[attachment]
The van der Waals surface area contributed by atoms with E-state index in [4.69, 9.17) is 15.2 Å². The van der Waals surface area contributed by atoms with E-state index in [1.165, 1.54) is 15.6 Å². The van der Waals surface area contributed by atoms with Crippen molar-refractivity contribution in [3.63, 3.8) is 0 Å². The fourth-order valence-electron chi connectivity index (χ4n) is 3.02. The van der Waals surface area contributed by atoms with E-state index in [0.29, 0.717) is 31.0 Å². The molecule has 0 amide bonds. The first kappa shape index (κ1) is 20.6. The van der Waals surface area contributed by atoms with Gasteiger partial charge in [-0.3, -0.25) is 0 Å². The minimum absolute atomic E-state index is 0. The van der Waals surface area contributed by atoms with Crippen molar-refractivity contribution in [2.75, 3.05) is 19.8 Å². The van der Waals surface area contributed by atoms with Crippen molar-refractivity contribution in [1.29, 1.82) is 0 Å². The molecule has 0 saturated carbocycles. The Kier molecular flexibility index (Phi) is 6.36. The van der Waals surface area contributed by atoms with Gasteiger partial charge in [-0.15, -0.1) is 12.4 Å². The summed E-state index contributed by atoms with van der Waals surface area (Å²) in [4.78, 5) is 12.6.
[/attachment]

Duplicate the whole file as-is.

The van der Waals surface area contributed by atoms with E-state index in [4.69, 9.17) is 15.2 Å². The van der Waals surface area contributed by atoms with E-state index in [1.165, 1.54) is 15.6 Å². The van der Waals surface area contributed by atoms with Crippen molar-refractivity contribution in [3.63, 3.8) is 0 Å². The fourth-order valence-electron chi connectivity index (χ4n) is 3.02. The van der Waals surface area contributed by atoms with E-state index in [0.29, 0.717) is 31.0 Å². The molecule has 0 amide bonds. The first kappa shape index (κ1) is 20.6. The van der Waals surface area contributed by atoms with Gasteiger partial charge in [-0.3, -0.25) is 0 Å². The minimum absolute atomic E-state index is 0. The van der Waals surface area contributed by atoms with Crippen molar-refractivity contribution in [2.75, 3.05) is 19.8 Å². The van der Waals surface area contributed by atoms with Crippen molar-refractivity contribution in [1.29, 1.82) is 0 Å². The molecule has 0 saturated carbocycles. The Kier molecular flexibility index (Phi) is 6.36. The van der Waals surface area contributed by atoms with Gasteiger partial charge in [-0.15, -0.1) is 12.4 Å². The summed E-state index contributed by atoms with van der Waals surface area (Å²) in [4.78, 5) is 12.6.